Analogy for Understanding the Controversy over the Value-Added Data
I just realized the perfect analogy for understanding the controversy over the value-added data that NYC recently released (and which LA released a while back): the SAT. Neither the SAT nor the value-added method are perfect: there are lots of errors around the edges, and one can always find extreme cases that make the whole thing look bogus (the extremely smart, driven, capable kid who would excel at any college, but has lousy SAT scores; and the genuinely great teacher who somehow gets a very poor value-added ranking). So why do almost all colleges continue to use SAT scores as ONE part of the evaluation process? Simple: because across large numbers of students, it DOES correlate with college success to a modest but statistically significant degree (see http://abcnews.go.com/Technology/WhosCounting/story?id=98373&page=1#.T1AfzPVDeg4, for example).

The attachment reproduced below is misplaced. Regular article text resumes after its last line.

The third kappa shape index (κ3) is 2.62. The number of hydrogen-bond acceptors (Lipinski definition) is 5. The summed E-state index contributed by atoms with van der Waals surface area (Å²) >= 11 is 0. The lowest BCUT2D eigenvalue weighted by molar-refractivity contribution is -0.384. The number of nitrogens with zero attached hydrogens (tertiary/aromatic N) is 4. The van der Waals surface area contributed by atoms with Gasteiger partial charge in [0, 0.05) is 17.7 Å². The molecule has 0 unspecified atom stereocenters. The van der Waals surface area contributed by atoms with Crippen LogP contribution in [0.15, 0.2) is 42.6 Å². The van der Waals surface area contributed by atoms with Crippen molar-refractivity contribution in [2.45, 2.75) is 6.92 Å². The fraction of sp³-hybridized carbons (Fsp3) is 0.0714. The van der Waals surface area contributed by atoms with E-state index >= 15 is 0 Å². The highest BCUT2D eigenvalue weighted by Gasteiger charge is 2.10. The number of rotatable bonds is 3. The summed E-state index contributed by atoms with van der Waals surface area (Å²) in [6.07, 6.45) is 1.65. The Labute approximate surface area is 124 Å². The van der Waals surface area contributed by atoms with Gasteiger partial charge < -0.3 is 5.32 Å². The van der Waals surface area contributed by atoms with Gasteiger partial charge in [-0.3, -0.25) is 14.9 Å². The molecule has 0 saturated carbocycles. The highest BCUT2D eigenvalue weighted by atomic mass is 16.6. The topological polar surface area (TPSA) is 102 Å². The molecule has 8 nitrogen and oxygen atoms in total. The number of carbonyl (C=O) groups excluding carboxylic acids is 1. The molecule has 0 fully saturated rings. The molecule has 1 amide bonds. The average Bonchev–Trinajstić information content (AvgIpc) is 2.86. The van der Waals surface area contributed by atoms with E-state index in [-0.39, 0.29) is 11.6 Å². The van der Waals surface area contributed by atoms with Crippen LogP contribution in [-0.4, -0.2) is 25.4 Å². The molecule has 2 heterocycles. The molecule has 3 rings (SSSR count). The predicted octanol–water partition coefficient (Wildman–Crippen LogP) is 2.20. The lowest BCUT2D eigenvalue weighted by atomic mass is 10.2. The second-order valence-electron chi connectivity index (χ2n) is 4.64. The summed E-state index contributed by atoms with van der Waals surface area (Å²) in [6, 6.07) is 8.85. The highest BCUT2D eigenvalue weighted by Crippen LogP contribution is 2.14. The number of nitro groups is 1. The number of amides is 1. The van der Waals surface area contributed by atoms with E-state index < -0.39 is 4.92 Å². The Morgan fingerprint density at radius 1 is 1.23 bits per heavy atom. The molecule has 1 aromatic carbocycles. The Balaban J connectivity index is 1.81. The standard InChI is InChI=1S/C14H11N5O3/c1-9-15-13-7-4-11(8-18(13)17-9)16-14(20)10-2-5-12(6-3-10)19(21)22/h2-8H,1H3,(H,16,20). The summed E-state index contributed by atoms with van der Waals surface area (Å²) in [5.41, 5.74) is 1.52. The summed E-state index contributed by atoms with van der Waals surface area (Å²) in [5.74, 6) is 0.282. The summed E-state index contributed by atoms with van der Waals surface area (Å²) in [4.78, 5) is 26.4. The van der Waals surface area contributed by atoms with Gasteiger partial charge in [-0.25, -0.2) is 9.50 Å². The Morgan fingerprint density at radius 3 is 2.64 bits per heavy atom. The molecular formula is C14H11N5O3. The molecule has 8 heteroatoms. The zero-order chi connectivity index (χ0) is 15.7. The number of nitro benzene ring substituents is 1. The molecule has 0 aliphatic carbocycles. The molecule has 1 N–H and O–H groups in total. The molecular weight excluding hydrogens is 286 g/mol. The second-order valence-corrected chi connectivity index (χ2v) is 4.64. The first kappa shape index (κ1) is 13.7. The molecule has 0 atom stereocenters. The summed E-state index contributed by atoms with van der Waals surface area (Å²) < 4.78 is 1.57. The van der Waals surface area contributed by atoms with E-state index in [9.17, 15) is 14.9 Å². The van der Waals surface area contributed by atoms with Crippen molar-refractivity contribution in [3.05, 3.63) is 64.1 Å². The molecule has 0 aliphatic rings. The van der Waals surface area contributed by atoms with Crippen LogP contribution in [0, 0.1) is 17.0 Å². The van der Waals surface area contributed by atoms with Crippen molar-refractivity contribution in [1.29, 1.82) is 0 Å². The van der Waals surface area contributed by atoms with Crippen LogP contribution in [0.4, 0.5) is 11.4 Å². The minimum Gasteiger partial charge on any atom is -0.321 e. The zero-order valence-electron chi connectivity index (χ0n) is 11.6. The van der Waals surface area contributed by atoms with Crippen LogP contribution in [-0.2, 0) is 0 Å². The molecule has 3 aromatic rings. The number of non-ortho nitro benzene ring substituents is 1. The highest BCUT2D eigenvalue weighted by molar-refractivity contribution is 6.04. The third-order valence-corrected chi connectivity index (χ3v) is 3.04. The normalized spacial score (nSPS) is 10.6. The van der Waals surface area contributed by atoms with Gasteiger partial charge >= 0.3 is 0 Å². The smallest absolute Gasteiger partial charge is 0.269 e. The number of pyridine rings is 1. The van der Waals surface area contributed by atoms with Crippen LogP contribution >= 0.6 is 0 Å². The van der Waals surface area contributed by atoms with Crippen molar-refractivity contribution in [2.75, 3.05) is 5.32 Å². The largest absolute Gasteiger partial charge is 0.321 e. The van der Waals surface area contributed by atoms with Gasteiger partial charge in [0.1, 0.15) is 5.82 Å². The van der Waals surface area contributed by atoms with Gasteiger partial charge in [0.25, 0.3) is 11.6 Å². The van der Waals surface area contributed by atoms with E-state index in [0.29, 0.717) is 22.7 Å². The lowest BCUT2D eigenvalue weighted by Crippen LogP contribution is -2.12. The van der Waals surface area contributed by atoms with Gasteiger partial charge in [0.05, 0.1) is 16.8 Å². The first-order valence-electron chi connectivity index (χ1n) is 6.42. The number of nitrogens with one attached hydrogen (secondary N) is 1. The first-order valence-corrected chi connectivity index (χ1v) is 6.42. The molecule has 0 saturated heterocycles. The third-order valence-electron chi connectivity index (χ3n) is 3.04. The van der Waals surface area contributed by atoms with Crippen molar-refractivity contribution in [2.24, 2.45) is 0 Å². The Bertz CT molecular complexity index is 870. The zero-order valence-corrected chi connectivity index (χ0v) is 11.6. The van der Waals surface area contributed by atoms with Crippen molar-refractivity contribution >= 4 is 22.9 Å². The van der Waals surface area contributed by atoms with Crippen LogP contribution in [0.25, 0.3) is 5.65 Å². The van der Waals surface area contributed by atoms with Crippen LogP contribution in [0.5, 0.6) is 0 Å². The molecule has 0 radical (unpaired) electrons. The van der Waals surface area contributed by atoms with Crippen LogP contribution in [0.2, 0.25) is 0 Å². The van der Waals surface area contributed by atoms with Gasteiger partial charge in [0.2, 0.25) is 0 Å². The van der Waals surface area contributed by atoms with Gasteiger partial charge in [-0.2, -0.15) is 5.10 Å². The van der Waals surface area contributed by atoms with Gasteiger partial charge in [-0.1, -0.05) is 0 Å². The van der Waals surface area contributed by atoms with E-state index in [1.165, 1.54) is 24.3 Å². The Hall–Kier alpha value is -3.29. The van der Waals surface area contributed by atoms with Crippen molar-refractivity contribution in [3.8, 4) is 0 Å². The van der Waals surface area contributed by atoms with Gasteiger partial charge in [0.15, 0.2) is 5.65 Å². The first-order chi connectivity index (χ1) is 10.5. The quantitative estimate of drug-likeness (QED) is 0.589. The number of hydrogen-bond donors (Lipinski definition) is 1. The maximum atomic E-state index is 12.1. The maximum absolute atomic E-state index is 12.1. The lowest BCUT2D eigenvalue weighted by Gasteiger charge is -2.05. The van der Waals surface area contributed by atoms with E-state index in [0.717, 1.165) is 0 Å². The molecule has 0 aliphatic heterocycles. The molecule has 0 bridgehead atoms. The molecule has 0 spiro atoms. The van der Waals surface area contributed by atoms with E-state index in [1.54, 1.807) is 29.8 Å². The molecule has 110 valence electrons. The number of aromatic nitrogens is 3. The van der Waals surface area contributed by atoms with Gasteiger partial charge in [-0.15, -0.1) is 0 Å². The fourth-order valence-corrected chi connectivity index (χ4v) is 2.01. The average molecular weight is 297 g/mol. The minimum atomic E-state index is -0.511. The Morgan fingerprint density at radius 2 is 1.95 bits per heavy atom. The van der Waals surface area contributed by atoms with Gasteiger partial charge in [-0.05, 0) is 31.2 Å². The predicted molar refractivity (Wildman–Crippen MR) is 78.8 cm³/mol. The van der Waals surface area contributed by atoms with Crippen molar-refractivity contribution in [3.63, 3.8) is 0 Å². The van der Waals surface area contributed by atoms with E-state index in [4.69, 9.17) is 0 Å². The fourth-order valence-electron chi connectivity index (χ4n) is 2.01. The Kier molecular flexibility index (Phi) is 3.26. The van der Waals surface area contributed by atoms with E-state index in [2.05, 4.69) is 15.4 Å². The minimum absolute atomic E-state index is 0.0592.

I view the value-added methodology similarly. It shouldn't be used by itself – just as no college admits students solely based on SAT scores – but it's an important metric that should be one of multiple measures (and, of course, its flaws should be fixed to the extent possible). So what evidence do I have that it's an important metric rather than a nearly random and therefore useless and unfair metric? That's easy: the NBER study that was released in January, which (though this isn't public) I happen to know used NYC data, showed ENORMOUS positive lifelong impact on students by teachers ranked very highly using the value-added method (and, sadly, the converse was true as well). For my blog post on this study, see: http://edreform.blogspot.com/2012/01/long-term-impacts-of-teachers-teacher_16.html, http://edreform.blogspot.com/2012/01/value-of-teachers.html, and http://edreform.blogspot.com/2012/01/new-study-gauges-teachers-impact-on.html